Upgrade: Pay a cost of round-specific crystals, then receive the upgrade bonus immediately and at the beginning of each future round
Gold: Receive the gold bonus on the action
Expedition: Pay a cost of round-specific crystals, then receive bonuses based on current orange crystal count
What sets Steam Time apart from typical worker placement games is how each action space corresponds with one area of a player’s airship tableau. This means players will not only get the action on the monument board, but will also reap various rewards based on the strength of how many crystals are installed in that region of the airship. In addition, players must respect the flow of time from bottom to top of the monument boards. A juicy action space might be at the top, but taking it will revoke a player’s ability to take lower action spaces.
Taking the crystals action will grant one or two extra T.I.M.E crystals, which are basically wild crystals. Another player might take an upgrade, which will move his time track token up a space for each pink crystal, getting him closer to a free action using Mr. Time. Balancing crystals in the airship is key to building an engine in Steam Time. Players must pay attention to available action spaces and learn to plan ahead for future actions based off what they currently have in their ships.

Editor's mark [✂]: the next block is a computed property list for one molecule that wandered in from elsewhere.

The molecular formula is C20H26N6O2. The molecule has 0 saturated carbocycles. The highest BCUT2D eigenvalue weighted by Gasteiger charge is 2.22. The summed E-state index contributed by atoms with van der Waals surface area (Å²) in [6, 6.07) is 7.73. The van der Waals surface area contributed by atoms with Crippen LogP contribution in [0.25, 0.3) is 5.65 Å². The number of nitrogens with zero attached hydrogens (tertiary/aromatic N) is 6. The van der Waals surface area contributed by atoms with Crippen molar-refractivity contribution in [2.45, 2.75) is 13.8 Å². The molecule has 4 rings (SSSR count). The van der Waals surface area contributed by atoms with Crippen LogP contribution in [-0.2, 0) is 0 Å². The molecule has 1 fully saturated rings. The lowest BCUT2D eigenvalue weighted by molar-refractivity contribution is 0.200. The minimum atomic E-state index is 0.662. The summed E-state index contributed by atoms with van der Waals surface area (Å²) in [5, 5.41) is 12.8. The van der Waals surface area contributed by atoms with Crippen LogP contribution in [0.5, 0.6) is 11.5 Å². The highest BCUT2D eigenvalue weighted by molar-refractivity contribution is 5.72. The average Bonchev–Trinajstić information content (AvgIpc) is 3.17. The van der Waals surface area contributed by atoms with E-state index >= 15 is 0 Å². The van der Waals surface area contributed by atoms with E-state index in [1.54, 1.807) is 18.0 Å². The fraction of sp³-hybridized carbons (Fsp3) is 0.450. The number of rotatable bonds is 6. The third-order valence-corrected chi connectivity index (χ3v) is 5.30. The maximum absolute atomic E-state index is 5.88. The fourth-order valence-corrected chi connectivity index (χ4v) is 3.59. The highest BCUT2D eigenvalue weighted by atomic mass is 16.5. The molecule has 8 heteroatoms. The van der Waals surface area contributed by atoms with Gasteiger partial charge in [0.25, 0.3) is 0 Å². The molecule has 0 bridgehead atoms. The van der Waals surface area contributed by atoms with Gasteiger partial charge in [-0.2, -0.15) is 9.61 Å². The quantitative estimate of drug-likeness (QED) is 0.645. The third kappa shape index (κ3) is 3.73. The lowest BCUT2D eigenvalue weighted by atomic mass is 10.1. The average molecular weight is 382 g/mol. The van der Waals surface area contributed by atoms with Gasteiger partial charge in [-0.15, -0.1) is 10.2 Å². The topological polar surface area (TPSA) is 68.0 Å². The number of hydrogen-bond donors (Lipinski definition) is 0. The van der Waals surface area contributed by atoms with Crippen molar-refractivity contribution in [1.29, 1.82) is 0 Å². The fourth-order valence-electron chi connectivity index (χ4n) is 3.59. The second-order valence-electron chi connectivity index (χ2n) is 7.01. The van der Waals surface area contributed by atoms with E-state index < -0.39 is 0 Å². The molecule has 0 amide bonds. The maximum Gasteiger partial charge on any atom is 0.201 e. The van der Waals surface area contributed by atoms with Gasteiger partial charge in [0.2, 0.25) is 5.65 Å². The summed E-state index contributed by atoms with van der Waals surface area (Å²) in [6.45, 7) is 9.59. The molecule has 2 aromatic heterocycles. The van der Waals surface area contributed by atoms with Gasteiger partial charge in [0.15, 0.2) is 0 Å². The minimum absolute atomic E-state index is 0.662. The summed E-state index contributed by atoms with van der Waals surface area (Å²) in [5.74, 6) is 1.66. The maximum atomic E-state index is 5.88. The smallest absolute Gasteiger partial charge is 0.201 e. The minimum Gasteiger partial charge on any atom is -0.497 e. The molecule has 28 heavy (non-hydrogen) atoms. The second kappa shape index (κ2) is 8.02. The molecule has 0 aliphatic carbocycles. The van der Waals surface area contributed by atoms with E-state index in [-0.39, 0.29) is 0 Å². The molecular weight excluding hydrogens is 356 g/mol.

Once all players have played their three airships, the round ends. From here, players will setup for the next round, removing old cards and tiles, and replacing them with more powerful upgrades and more difficult-to-complete missions.
Setup is a chore in Steam Time, because players need to sort a few decks of cards and tiles by era. In addition, players need different colored crystals installed onto their tableaus, and sometimes extra gold or T.I.M.E crystals. Modular setup accounts for both variability in action availability, and differing player counts by simply flipping over monument boards. The assortment of cards and tiles do add replayability. Not all components will be used in each game, which means new opportunities and strategies make themselves known each time the game is played.
Steam Time is the sort of game that gives players many routes to victory. It’s not as simple as only completing missions, or only focusing on expeditions, though one might choose one of those routes. Missions are interesting because resources mean nothing at the end of the game. Missions require players to pay off their costs at the end of the game in order to pay out points. Expeditions need crystals up front, and a high count of stocked orange crystals to get big points. Many missions need crystals, so it might not even make sense to focus in both areas as a strategy.